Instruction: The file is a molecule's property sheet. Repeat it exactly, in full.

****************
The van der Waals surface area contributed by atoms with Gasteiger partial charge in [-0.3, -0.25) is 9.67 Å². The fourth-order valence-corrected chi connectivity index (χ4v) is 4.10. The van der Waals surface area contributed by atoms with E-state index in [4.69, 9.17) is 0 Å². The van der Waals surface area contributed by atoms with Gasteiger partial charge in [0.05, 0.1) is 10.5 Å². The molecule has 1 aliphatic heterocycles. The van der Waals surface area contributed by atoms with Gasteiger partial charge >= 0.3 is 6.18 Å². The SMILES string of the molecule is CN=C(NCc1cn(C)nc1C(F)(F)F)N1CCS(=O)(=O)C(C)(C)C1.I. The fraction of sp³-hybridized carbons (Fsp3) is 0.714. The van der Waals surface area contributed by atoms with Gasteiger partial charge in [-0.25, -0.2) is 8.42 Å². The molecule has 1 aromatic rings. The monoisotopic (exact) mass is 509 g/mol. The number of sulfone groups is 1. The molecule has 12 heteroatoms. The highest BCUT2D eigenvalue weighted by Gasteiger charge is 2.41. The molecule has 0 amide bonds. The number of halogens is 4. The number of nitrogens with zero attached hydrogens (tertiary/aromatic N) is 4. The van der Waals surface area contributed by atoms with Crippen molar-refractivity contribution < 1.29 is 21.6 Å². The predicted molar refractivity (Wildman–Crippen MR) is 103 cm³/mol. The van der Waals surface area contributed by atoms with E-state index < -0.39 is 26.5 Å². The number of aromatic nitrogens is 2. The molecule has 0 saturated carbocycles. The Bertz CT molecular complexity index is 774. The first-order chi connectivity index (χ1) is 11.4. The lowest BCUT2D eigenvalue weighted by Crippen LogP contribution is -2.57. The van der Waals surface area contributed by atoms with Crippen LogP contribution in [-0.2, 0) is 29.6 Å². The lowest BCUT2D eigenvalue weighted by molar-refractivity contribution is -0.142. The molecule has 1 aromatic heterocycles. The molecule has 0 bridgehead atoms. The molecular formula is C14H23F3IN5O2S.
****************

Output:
The van der Waals surface area contributed by atoms with Gasteiger partial charge in [-0.3, -0.25) is 9.67 Å². The fourth-order valence-corrected chi connectivity index (χ4v) is 4.10. The van der Waals surface area contributed by atoms with E-state index in [4.69, 9.17) is 0 Å². The van der Waals surface area contributed by atoms with Gasteiger partial charge in [0.05, 0.1) is 10.5 Å². The molecule has 1 aliphatic heterocycles. The van der Waals surface area contributed by atoms with Gasteiger partial charge >= 0.3 is 6.18 Å². The SMILES string of the molecule is CN=C(NCc1cn(C)nc1C(F)(F)F)N1CCS(=O)(=O)C(C)(C)C1.I. The fraction of sp³-hybridized carbons (Fsp3) is 0.714. The van der Waals surface area contributed by atoms with Gasteiger partial charge in [-0.25, -0.2) is 8.42 Å². The molecule has 1 aromatic rings. The monoisotopic (exact) mass is 509 g/mol. The number of sulfone groups is 1. The molecule has 12 heteroatoms. The highest BCUT2D eigenvalue weighted by Gasteiger charge is 2.41. The molecule has 0 amide bonds. The number of halogens is 4. The number of nitrogens with zero attached hydrogens (tertiary/aromatic N) is 4. The van der Waals surface area contributed by atoms with Crippen molar-refractivity contribution < 1.29 is 21.6 Å². The predicted molar refractivity (Wildman–Crippen MR) is 103 cm³/mol. The van der Waals surface area contributed by atoms with E-state index < -0.39 is 26.5 Å². The number of aromatic nitrogens is 2. The molecule has 0 saturated carbocycles. The Bertz CT molecular complexity index is 774. The first-order chi connectivity index (χ1) is 11.4. The lowest BCUT2D eigenvalue weighted by Crippen LogP contribution is -2.57. The van der Waals surface area contributed by atoms with Crippen LogP contribution in [-0.2, 0) is 29.6 Å². The lowest BCUT2D eigenvalue weighted by molar-refractivity contribution is -0.142. The molecule has 1 aromatic heterocycles. The molecule has 0 bridgehead atoms. The molecular formula is C14H23F3IN5O2S.